As simple as music theory scales are, it’s often difficult to know how to actually practice them. A lot of people just play the things back and forth over and over again and hope that they’ll magically remember them. But the tricky thing is, there are actually several things we have to remember about them, the names of the notes they’re made of, where the notes are on our instrument, and how to find these notes later when we're playing a song and not just a scale. That's why we practice 3 ways: Say It, Play It, and Do Both!
Every scale will have a unique combination of sharps, flats, and natural notes, and we need a way to remember which notes go in which keys. This is where the first method, Say It, comes in.
Note: Be sure to do this forward and backward!! Most musicians don’t think of this, but music doesn’t just move upward in pitch. Example: The song, "Joy to the World" is literally just a backward scale. Try it!
Here, we’re going to just practice saying (yes, out loud) the names of the notes in a particular scale. Don’t worry about the instrument yet, we’ll get there in a minute. But for now, just pick a scale, we’ll use D major.
The names of the notes in a D major scale are:
D E F# G A B C# D
So first, just practice saying the names of these notes out loud.
NOW it's time to play these scales on your instrument. This time we're talking about Play It. This time you can forget about the note names and just play the scale on your instrument. Start on the D note, then progress upwards in whole-steps and half-steps using the pattern: Whole Whole Half, Whole Whole Whole Half
...until you get to your next D note. (You can basically do this by ear, as most people are pretty good at determining what a scale is supposed to sound like.)
Now we're going to Do Both of those things at the same time. This is pretty much just what it sounds like, you play through the same scale, but this time you call out the name of the note as you play it. Play a D note and say, "D." Play an E note and say "E." Keep doing this until you get to the ending D, and don't forget to come back down! Remember, always practice these going forward and backward.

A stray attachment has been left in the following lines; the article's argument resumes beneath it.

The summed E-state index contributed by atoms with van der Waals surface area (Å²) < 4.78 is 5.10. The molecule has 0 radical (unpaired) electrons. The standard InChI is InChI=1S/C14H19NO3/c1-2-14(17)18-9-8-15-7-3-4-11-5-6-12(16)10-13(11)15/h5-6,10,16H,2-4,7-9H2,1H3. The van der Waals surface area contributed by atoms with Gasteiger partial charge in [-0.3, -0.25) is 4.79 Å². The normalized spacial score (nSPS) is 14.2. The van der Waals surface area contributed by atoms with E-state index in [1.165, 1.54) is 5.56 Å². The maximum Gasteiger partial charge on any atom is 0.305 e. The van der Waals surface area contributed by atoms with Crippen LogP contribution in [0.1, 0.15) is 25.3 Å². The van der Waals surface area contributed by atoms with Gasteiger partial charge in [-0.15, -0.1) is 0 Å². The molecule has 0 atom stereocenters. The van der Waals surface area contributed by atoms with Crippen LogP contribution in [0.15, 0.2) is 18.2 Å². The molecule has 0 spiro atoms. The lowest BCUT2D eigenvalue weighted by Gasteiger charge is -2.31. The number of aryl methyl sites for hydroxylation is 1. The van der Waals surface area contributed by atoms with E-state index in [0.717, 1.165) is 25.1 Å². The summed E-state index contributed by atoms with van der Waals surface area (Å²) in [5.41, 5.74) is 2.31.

This can take some time to get the coordination down. I always love seeing students who are pretty good at a scale, have to slow waaaay down in order to Say it and Play it together. So what's the trick to this? Slow it down! There's no need to go faster and play the wrong notes. Keep it slow and get it right. Consistency is what builds speed.
All of this sounds like it will take a lot of time. It doesn't. For any scale you're working on, Say It should just take 5 minutes or so, then you're likely done with it. Play It will be the most useful to practice regularly, which is good because it can take some time to sink in if you're learning a new instrument. Do Both is potentially the most useful, but also the most neglected! Very few musicians practice music theory scales this way, but if you do, you'll be among the few who can pickup and learn a new scale at rapid speeds, and actually remember how to play in that key when you're in a song!
Hope this helps! Practice hard and let me know if you have any questions!